In search of real hamburgers, not those made with frozen sausage mince

For years I relied on hamburgers once every day or two for a proper feed when travelling.  All five food groups  – cereals (roll), dairy (cheese), meat (mince and maybe steak as well, and certainly bacon), salad (lettuce, fried onion, beetroot and tomato) and fruit (a pineapple ring).  Plus a bit of barbeque sauce [certainly not pickles, mayonnaise or any of those other un-Australian, heart-attack inducing additions].   A good hamburger while on the road is impossible to beat!  You can eat it driving along if you’re smart enough to keep it cooped up in the sheet of paper and paper bag it comes in (nothing worse than dripping beetroot juice when you’re trying to keep an eye out for errant roos and emus).  And all for less than $10.

Then some lazy service station operators discovered those absolutely detestable, foul, frozen patties made of over-seasoned sausage material.  Absolutely gross tasting and with the texture of rough rubber.

A tragedy, and one that has spread throughout the bush.

So if I’m ordering a hamburger I now always ask if will come with ‘real meat’ (as in proper mince).  Just in the last few years, the answer is usually ‘no’.  So instead I usually buy food such as fruit, dry biscuits and choccy milk in supermarkets (eg Tambo, a favourite).  Especially when there’s no good bakeries within a day or so’s drive.

Every now and then I strike gold.  For example we recently found a service station in Charleville that makes real hamburgers, as good as you’d get anywhere on the road.  They make their own hamburger patties out of real mince!  It’s the Charleville BP-Ausfuel service station in Wells Street.  The downside is that everyone else in and around town seems to know they make non-greasy hamburgers with all the right ingredients and it seems to be always busy.  Plus one of the older members of staff can get a bit tense (especially if you’re rushing off to the star observatory; but don’t let that put you off; a good feed is a good feed).  The trick is to order, fill the car up, walk south for a block to the main street stretching the legs then come back and the feed should be nearly ready.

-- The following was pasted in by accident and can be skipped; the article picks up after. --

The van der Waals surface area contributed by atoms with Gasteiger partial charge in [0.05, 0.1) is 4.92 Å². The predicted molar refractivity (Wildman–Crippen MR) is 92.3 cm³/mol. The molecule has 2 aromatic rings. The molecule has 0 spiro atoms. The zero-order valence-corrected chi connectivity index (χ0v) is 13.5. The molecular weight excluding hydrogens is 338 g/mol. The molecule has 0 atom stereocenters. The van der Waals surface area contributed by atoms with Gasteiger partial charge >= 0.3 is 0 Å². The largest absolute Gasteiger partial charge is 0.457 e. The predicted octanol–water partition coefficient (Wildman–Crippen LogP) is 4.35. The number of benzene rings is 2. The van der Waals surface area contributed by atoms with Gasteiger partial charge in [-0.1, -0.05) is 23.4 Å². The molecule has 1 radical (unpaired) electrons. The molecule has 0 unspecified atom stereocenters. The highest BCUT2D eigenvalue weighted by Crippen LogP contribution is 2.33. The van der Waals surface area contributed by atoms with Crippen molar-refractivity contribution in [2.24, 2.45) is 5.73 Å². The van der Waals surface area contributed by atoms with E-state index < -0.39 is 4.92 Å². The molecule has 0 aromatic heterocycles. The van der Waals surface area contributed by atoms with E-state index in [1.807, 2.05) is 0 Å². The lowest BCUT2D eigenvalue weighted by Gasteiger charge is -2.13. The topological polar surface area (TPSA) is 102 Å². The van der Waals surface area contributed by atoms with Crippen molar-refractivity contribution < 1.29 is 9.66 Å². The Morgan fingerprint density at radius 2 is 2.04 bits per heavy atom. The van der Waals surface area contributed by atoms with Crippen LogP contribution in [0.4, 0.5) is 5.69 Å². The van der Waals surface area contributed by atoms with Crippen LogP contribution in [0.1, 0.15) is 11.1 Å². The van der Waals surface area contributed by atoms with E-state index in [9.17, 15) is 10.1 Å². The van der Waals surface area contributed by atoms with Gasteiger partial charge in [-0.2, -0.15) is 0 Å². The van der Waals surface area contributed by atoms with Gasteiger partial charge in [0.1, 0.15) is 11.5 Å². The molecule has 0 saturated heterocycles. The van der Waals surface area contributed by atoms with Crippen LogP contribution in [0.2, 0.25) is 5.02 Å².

If I find any more places that sell genuine hamburgers I’ll be adding them to the blog.  If you know of any, please let me know so I can spread the good word.  I can’t understand why service station owners that still make real hamburgers, don’t make big signs and stick them in prominent places, so people who are particular about what they fork out money for, know where to stop.  I’m not the only one in search of real food when travelling, and we’ve been told often enough that service stations make their money out of selling food and drink not out of selling fuel.